Compared to last week, a light test of yearling feeders sold steady to 3.00 higher while calf prices were very uneven with lighter weights ranging firm to 5.00 higher and heavier calves selling from weak to 3.00 lower than last week’s sharp advances. The weight in which the price trends went in separate ways varied as to region with Southcentral and Southeastern parts of the country seeing the split near 450 lbs, while Northcentral and Western states saw differences in demand near 550 lbs. The entire United States saw the market on similar weights and classes of 400-600 lb calves go in different directions with the level of preconditioning being the pivot point.
By now, most backgrounders have had their fill of health problems on new purchases from the unseasonably warm and dry autumn. However, most still desire additional calves with their availability expected to progressively tighten as the industry finally starts to realize the effects of the recent massive herd downsizing due to extreme drought in the Southern Plains and expansion of row crops in the Northern Plains. Buyers have become more selective and as the percentage of the offerings that are weaned and vaccinated grows, the discounts on those that are not become more severe.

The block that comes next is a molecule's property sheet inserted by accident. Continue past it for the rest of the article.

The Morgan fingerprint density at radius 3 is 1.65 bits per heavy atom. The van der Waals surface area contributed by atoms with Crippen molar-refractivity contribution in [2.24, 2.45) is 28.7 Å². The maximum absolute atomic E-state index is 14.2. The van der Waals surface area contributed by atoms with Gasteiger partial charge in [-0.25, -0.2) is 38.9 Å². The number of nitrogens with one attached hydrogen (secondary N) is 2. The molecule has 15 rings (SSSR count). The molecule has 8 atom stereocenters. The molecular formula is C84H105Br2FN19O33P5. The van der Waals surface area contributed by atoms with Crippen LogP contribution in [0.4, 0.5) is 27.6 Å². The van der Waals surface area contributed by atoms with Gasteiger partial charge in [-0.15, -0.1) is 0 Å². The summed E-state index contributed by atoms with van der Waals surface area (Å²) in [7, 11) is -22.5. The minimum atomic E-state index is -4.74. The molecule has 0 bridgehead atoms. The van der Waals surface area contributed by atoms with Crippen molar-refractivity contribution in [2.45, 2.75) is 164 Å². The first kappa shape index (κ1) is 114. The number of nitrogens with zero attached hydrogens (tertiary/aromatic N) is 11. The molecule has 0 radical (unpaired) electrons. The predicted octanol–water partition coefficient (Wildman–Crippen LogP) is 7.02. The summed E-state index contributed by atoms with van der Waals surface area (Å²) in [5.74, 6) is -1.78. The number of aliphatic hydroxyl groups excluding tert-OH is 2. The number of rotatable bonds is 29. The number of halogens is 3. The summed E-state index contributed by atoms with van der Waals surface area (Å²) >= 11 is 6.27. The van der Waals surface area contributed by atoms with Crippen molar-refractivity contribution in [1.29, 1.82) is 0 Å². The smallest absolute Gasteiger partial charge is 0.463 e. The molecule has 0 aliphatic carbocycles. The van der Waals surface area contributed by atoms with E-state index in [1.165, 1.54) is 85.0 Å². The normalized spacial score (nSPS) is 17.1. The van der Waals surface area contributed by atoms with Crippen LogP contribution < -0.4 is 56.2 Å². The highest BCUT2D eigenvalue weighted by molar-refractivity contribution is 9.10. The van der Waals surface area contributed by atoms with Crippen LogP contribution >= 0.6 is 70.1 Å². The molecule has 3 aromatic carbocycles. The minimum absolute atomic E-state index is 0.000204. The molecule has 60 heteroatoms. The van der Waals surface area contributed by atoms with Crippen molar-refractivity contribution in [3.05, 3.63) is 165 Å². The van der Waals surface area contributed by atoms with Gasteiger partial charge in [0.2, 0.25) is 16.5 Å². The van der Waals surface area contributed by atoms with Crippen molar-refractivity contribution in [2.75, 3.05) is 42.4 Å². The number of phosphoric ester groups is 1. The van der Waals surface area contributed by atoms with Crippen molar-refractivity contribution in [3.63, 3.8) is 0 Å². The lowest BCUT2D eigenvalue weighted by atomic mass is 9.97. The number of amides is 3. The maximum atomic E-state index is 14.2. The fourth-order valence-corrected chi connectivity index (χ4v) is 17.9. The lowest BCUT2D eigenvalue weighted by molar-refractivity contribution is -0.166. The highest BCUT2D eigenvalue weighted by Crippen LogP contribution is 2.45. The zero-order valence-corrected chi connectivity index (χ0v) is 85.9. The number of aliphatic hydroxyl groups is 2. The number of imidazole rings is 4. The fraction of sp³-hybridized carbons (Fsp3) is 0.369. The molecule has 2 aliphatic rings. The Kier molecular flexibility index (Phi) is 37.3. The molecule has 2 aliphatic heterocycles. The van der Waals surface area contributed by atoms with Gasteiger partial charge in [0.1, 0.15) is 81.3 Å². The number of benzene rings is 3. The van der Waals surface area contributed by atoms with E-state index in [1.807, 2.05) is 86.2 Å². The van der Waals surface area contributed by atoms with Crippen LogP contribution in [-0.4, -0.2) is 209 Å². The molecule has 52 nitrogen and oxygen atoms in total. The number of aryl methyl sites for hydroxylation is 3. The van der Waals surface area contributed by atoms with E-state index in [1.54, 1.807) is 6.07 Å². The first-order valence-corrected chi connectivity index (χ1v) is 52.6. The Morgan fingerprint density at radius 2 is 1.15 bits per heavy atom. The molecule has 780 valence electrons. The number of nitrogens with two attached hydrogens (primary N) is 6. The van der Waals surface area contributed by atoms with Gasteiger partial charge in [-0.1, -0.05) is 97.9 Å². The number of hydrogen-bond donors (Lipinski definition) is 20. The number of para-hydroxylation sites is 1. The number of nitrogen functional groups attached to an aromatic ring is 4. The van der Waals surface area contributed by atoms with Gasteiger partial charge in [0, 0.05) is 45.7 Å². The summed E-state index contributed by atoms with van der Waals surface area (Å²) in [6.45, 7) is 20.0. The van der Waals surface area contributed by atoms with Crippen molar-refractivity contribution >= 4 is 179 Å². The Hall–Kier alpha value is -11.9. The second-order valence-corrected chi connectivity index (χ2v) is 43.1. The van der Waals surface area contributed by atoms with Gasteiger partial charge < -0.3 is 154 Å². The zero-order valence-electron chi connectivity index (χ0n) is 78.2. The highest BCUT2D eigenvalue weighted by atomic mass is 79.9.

Some of the driest cattle production areas in Texas and Oklahoma received precipitation through the week. The Texas Panhandle saw as much as 4 inches of snow, including Amarillo, TX which has still seen less than 5 inches of precipitation so far for the calendar year which is over 13 inches behind schedule. Many winter wheat grazers now have hope of at least some grazing prospects, but herds of drought-weary cows will likely outnumber stocker calves on this year’s wheat pasture. Feeder demand in the upper Midwest and Northern Plains continues to outpace other areas with feed more readily available, harvest starting to wind down, and temperatures more consistently cool. South Dakota calf buyers are more heavily armed than their recent influx of bird hunters with heavy receipts showing up at the state’s high volume auction markets. The Mobridge Livestock Exchange sold nearly 2400 head of top quality 5 weight steers with an average weight of 543 lbs and an average price of 164.85; the Philip Livestock Auction featured over 2800 head of Number 1 5 weight steers at 545 lbs and 164.83. Slightly south at Valentine, NE the push was on replacement quality heifer calves with a load of 530 lb heifers bringing a smooth 1000.00/head and another load weighing 595 lbs at 1100.00.